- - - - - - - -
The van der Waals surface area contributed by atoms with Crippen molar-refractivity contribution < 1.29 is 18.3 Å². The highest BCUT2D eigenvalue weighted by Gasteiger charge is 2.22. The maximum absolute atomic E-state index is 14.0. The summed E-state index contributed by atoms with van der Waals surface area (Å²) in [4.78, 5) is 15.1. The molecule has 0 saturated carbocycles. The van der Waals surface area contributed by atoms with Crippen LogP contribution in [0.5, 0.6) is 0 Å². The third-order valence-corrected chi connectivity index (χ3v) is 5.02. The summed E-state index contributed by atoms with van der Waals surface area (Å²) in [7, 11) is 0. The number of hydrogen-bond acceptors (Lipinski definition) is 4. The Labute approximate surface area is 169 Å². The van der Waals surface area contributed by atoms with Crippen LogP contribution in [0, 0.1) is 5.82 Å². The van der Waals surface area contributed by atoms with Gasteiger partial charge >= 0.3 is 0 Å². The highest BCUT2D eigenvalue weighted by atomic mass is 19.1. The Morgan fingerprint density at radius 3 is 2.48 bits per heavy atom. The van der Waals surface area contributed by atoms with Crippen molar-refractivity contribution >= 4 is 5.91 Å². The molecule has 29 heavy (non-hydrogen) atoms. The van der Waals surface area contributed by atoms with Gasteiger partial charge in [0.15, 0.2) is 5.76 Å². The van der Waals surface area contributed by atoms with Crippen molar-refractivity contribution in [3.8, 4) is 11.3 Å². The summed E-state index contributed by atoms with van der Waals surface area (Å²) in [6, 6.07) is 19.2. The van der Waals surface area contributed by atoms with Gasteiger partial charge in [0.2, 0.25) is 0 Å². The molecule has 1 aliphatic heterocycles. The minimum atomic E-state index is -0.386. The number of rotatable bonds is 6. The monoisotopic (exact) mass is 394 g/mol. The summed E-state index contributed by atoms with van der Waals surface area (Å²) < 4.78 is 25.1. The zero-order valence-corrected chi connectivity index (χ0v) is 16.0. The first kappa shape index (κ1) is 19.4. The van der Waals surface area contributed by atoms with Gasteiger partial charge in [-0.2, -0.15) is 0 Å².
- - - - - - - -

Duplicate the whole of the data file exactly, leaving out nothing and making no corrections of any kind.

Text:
The van der Waals surface area contributed by atoms with Crippen molar-refractivity contribution < 1.29 is 18.3 Å². The highest BCUT2D eigenvalue weighted by Gasteiger charge is 2.22. The maximum absolute atomic E-state index is 14.0. The summed E-state index contributed by atoms with van der Waals surface area (Å²) in [4.78, 5) is 15.1. The molecule has 0 saturated carbocycles. The van der Waals surface area contributed by atoms with Crippen LogP contribution in [0.5, 0.6) is 0 Å². The third-order valence-corrected chi connectivity index (χ3v) is 5.02. The summed E-state index contributed by atoms with van der Waals surface area (Å²) in [7, 11) is 0. The number of hydrogen-bond acceptors (Lipinski definition) is 4. The Labute approximate surface area is 169 Å². The van der Waals surface area contributed by atoms with Crippen LogP contribution in [0, 0.1) is 5.82 Å². The van der Waals surface area contributed by atoms with Gasteiger partial charge >= 0.3 is 0 Å². The highest BCUT2D eigenvalue weighted by atomic mass is 19.1. The Morgan fingerprint density at radius 3 is 2.48 bits per heavy atom. The van der Waals surface area contributed by atoms with Crippen molar-refractivity contribution >= 4 is 5.91 Å². The molecule has 29 heavy (non-hydrogen) atoms. The van der Waals surface area contributed by atoms with Gasteiger partial charge in [0.15, 0.2) is 5.76 Å². The van der Waals surface area contributed by atoms with Crippen molar-refractivity contribution in [3.8, 4) is 11.3 Å². The summed E-state index contributed by atoms with van der Waals surface area (Å²) in [6, 6.07) is 19.2. The van der Waals surface area contributed by atoms with Gasteiger partial charge in [0.2, 0.25) is 0 Å². The molecule has 1 aliphatic heterocycles. The minimum atomic E-state index is -0.386. The number of rotatable bonds is 6. The monoisotopic (exact) mass is 394 g/mol. The summed E-state index contributed by atoms with van der Waals surface area (Å²) < 4.78 is 25.1. The zero-order valence-corrected chi connectivity index (χ0v) is 16.0. The first kappa shape index (κ1) is 19.4. The van der Waals surface area contributed by atoms with Gasteiger partial charge in [-0.2, -0.15) is 0 Å².